This lack of attention to what happens most of the time is something psychologists call base rate neglect – placing too much evidence on your immediate short-term story, and too little on the underlying statistical ‘base rate’ from observed history. It is an error of reasoning, and leads to frequent investment mistakes when investors find their own current narrative so compelling that they ignore the long-term lessons of history.

This doesn’t mean that experts can’t come to a conclusion that current circumstances are sufficiently compelling to override what happens ‘most of the time’. But we should be very suspicious of any article that even fails to mention or address this point – it is evidence of muddy thinking. And recall that ‘this time it’s different’ are the four most dangerous words in investing.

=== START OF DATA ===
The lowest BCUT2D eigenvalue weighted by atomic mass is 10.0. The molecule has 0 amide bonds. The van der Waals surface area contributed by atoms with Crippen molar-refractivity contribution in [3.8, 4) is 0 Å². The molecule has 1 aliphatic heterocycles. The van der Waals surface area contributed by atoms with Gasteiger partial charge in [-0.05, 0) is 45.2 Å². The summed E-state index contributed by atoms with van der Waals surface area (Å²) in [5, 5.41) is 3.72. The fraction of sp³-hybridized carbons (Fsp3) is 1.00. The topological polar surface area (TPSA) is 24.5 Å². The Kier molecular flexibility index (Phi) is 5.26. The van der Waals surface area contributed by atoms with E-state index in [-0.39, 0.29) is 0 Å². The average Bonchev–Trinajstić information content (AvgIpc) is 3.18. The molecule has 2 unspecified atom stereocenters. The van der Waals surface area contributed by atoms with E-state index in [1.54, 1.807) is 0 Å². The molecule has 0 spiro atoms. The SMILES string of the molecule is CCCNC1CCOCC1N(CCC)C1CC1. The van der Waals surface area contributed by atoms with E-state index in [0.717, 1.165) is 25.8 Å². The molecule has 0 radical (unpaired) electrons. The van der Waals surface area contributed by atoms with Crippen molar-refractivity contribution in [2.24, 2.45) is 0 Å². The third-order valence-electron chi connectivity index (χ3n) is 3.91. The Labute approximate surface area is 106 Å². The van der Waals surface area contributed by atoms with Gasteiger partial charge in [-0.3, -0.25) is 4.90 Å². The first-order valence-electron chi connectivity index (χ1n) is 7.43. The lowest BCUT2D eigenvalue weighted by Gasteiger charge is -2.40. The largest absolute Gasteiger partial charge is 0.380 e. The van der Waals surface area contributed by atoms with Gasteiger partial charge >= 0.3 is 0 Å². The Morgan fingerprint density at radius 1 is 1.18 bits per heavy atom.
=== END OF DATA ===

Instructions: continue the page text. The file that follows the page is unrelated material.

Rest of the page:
This lack of attention to what happens most of the time is something psychologists call base rate neglect

2. Is the article too specific in its predictions?

For example, at the beginning of each year there is typically a slew of articles telling us with great confidence what will happen ‘in 2015’. This displays excessive overconfidence (and/or disingenuousness). Even if the reasoning of what to expect is correct to the exclusion of other viewpoints, to claim with any degree of certainty at all that this will come to pass in 2015 is overly specific. More than that, evidence would suggest that it is likely to be wrong – macroeconomic excesses and imbalances, where they exist, typically only actually get corrected well after the pundits have first called out the imbalance – as is often quoted ‘the market can stay irrational for longer than you can stay solvent.’2 Over any investment period shorter than one year there is so much uncertainty that the only honest claim is ‘we don’t know when.’

3. Is the forecast irrelevant to your investment needs?